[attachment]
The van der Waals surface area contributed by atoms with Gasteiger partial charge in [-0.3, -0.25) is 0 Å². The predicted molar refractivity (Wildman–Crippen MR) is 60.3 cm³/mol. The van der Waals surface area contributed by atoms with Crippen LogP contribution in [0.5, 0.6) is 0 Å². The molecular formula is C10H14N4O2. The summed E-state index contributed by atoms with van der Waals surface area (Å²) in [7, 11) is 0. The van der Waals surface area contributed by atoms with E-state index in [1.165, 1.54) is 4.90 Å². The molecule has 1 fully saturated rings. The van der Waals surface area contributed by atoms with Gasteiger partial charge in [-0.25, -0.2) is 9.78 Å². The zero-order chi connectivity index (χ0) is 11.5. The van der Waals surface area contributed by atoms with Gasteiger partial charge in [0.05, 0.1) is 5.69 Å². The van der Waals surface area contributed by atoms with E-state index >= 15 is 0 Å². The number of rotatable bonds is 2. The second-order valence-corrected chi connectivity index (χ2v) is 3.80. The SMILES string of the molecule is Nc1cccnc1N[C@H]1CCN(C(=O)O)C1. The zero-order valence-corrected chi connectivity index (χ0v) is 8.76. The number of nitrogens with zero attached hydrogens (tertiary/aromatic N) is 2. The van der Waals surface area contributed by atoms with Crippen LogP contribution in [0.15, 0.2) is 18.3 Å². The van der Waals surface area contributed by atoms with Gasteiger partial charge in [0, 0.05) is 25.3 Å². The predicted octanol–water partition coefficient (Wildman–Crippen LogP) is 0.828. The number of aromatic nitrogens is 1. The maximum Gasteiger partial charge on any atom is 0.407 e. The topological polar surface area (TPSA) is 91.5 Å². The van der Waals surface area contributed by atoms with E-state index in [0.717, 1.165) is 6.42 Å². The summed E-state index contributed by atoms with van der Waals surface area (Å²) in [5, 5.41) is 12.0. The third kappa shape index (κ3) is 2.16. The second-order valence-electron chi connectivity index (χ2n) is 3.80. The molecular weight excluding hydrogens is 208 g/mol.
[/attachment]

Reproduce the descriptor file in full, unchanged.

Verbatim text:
The van der Waals surface area contributed by atoms with Gasteiger partial charge in [-0.3, -0.25) is 0 Å². The predicted molar refractivity (Wildman–Crippen MR) is 60.3 cm³/mol. The van der Waals surface area contributed by atoms with Crippen LogP contribution in [0.5, 0.6) is 0 Å². The molecular formula is C10H14N4O2. The summed E-state index contributed by atoms with van der Waals surface area (Å²) in [7, 11) is 0. The van der Waals surface area contributed by atoms with E-state index in [1.165, 1.54) is 4.90 Å². The molecule has 1 fully saturated rings. The van der Waals surface area contributed by atoms with Gasteiger partial charge in [-0.25, -0.2) is 9.78 Å². The zero-order chi connectivity index (χ0) is 11.5. The van der Waals surface area contributed by atoms with Gasteiger partial charge in [0.05, 0.1) is 5.69 Å². The van der Waals surface area contributed by atoms with E-state index >= 15 is 0 Å². The number of rotatable bonds is 2. The second-order valence-corrected chi connectivity index (χ2v) is 3.80. The SMILES string of the molecule is Nc1cccnc1N[C@H]1CCN(C(=O)O)C1. The zero-order valence-corrected chi connectivity index (χ0v) is 8.76. The number of nitrogens with zero attached hydrogens (tertiary/aromatic N) is 2. The van der Waals surface area contributed by atoms with Crippen LogP contribution in [0.15, 0.2) is 18.3 Å². The van der Waals surface area contributed by atoms with Gasteiger partial charge in [0, 0.05) is 25.3 Å². The predicted octanol–water partition coefficient (Wildman–Crippen LogP) is 0.828. The number of aromatic nitrogens is 1. The maximum Gasteiger partial charge on any atom is 0.407 e. The topological polar surface area (TPSA) is 91.5 Å². The van der Waals surface area contributed by atoms with E-state index in [0.717, 1.165) is 6.42 Å². The summed E-state index contributed by atoms with van der Waals surface area (Å²) in [5, 5.41) is 12.0. The third kappa shape index (κ3) is 2.16. The second-order valence-electron chi connectivity index (χ2n) is 3.80. The molecular weight excluding hydrogens is 208 g/mol.